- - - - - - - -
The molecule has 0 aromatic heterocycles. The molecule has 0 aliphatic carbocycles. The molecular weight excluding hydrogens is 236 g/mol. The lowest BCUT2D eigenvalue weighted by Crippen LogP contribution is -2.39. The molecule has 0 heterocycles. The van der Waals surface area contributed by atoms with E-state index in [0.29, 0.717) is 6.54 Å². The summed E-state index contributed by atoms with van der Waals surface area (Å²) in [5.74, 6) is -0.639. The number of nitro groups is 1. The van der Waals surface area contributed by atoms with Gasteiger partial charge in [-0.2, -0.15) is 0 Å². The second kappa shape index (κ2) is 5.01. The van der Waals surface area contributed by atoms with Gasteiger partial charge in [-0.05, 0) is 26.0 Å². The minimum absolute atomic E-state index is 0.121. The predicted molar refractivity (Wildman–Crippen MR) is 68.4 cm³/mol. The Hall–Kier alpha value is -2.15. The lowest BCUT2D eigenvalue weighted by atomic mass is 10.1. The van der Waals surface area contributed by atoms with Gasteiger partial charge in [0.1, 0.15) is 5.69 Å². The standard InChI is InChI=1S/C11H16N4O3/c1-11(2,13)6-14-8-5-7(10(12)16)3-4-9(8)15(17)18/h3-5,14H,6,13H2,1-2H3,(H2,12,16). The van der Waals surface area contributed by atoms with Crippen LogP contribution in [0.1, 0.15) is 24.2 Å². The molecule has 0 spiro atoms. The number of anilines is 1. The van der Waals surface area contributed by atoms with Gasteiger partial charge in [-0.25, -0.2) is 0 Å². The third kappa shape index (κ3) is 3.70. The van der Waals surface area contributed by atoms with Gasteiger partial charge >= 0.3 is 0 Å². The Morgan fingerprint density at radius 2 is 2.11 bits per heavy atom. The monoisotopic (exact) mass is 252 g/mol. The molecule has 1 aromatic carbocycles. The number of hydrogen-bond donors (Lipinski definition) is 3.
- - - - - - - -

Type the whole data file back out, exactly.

The molecule has 0 aromatic heterocycles. The molecule has 0 aliphatic carbocycles. The molecular weight excluding hydrogens is 236 g/mol. The lowest BCUT2D eigenvalue weighted by Crippen LogP contribution is -2.39. The molecule has 0 heterocycles. The van der Waals surface area contributed by atoms with E-state index in [0.29, 0.717) is 6.54 Å². The summed E-state index contributed by atoms with van der Waals surface area (Å²) in [5.74, 6) is -0.639. The number of nitro groups is 1. The van der Waals surface area contributed by atoms with Gasteiger partial charge in [-0.2, -0.15) is 0 Å². The second kappa shape index (κ2) is 5.01. The van der Waals surface area contributed by atoms with Gasteiger partial charge in [-0.05, 0) is 26.0 Å². The minimum absolute atomic E-state index is 0.121. The predicted molar refractivity (Wildman–Crippen MR) is 68.4 cm³/mol. The Hall–Kier alpha value is -2.15. The lowest BCUT2D eigenvalue weighted by atomic mass is 10.1. The van der Waals surface area contributed by atoms with Gasteiger partial charge in [0.1, 0.15) is 5.69 Å². The standard InChI is InChI=1S/C11H16N4O3/c1-11(2,13)6-14-8-5-7(10(12)16)3-4-9(8)15(17)18/h3-5,14H,6,13H2,1-2H3,(H2,12,16). The van der Waals surface area contributed by atoms with Crippen LogP contribution in [0.1, 0.15) is 24.2 Å². The molecule has 0 spiro atoms. The number of anilines is 1. The van der Waals surface area contributed by atoms with Gasteiger partial charge in [-0.25, -0.2) is 0 Å². The third kappa shape index (κ3) is 3.70. The van der Waals surface area contributed by atoms with Gasteiger partial charge >= 0.3 is 0 Å². The Morgan fingerprint density at radius 2 is 2.11 bits per heavy atom. The monoisotopic (exact) mass is 252 g/mol. The molecule has 1 aromatic carbocycles. The number of hydrogen-bond donors (Lipinski definition) is 3.